• Experience

Filterable by Last, recent and All experience. This will search only through the candidate employment history, making your candidate results relevant compared to using an ‘all text’ search.

• Location

Specify your location in this filter. Country, Region and City can be selected.

• Nationality

For any nationality requirements, always use this filter.

• Language skills

For any required language skills, always use this filter.

• Professional skill

For any specific skills (e.g. Autocad, CAD, Topside, EPC), always use this filter.

• Full text

(Open search, no filters selected): Any additional keywords you want to (re-)enter to ensure the system checks the full CV for the return of these keywords. Using only the ‘all text’ function will not return as relevant results. Within your keywords and filter search you want to make sure to use the Semantic Operators.

Using Semantic Operators that cover AND/OR/NOT/Quotation marks (Proximity matching)

Boolean Operator Semantic Operators Operator Explanation

Using the CV database

Search by Keywords

E.g. Process Engineer Amsterdam. Keywords are not case sensitive.

Search by Phrases

Phrases enclosed by quotes (“ ”)are used to match a sequence of words.

Boolean Search

The query language has a limited support for commonly used Boolean expressions. The given examples are interpreted as expected, respectively searching for a document mentioning the keywords provided.

Boolean operators are only interpreted in simple full-text queries. If the query contains any other above mentioned query syntax, such as field names or condition operators, boolean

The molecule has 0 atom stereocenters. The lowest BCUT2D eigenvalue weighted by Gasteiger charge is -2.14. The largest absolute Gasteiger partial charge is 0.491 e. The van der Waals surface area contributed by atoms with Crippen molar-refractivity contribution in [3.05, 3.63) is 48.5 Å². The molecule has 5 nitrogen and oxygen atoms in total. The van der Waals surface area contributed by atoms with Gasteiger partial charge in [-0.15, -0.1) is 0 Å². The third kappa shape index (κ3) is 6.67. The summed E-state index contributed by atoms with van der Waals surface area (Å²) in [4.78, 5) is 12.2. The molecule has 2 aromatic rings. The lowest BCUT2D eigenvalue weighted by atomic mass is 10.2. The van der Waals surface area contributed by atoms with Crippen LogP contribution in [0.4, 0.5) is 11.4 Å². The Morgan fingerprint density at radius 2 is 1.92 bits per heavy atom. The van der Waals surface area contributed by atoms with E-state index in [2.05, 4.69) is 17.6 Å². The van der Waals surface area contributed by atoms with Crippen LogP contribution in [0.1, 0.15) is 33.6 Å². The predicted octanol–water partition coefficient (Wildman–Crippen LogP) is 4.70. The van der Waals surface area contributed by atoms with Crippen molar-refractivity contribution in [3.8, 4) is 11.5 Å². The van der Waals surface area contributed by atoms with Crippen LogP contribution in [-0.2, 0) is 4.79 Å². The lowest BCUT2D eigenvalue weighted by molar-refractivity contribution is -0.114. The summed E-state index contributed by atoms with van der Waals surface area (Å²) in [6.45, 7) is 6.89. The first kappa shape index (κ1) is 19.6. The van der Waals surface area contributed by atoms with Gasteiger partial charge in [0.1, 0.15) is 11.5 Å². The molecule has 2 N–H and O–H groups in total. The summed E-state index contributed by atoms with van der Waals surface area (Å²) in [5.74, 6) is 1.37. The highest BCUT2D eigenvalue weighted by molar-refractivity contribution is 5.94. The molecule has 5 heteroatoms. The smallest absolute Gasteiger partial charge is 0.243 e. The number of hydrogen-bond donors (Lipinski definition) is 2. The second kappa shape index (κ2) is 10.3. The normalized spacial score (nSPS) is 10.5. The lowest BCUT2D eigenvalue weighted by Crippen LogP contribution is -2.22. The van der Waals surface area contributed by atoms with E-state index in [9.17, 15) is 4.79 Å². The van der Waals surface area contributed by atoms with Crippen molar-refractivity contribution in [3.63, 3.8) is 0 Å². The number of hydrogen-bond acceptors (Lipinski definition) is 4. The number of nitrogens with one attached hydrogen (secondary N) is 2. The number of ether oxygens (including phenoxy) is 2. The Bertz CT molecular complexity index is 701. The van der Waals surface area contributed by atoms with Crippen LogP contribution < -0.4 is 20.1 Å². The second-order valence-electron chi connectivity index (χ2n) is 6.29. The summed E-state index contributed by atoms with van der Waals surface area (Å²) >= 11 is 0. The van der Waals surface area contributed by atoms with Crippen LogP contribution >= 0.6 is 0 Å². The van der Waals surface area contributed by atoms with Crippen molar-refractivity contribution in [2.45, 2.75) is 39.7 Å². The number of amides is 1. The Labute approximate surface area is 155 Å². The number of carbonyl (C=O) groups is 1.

1. Experience

Any experience in previous positions a job seeker should have.

Options available:

  • Recent Positions - searches for your keywords in the recent positions a candidate fulfilled.
  • Last Position - searches for your keywords in the last position a candidate fulfilled.
  • All Positions - searches for your keywords in ALL positions a candidate fulfilled.
  1. Location

City, Region and Country - multiselect possible. This is the location the job seeker should be based in or near. KM radius auto defaults to +50 KM but can be adjusted to +5 KM, +10 KM, +25 KM and +100 KM.

  1. Nationality

Filter to be used to search for the candidates' nationality. Multiselect possible.

  1. Education

Required education of the job seeker

    1. Education level

Options available:

  • Post-Master
  • Master
  • Bachelor
  • Vocational Education
  • Secondary Education
    1. Education - Majors / Degrees

Required major / degree of the job seeker

    1. Education -Colleges / Universities

Colleges / Universities the job seeker attended

  1. Skills

Required skills of the job seeker

  • Language skills: Required language skills
  • IT skills: Required IT skills
  • Professional skills: Required Professional skills
  1. Employers:

(last) companies the job seeker has been employed by

  • Last employer: last company the job seeker has been employed by
  • All employers: companies the job seeker has been employed by
  1. Years of Experience

Number of years the job seeker should have working experience in their required role or field.

Options available:

  • Less than a year
  • 1 to 2 years
  • 3 to 5 years
  • 6 to 10 years
  • 11 years or more
  1. Open to relocate

Filter to be used to search for a candidates' relocation information (if provided by the candidate). Multiselect possible.

  1. Last Modified

This shows the last time the jobseeker updated their profile / CV.

Filter options available:

  • Today
  • Last 3 days
  • Last week
  • Last Month
  • Last 3 months
  • Last 6 months
  • Last Year


Use the + or – button on any “word cloud” to include (+) or exclude (-) skills, positions, and other filter options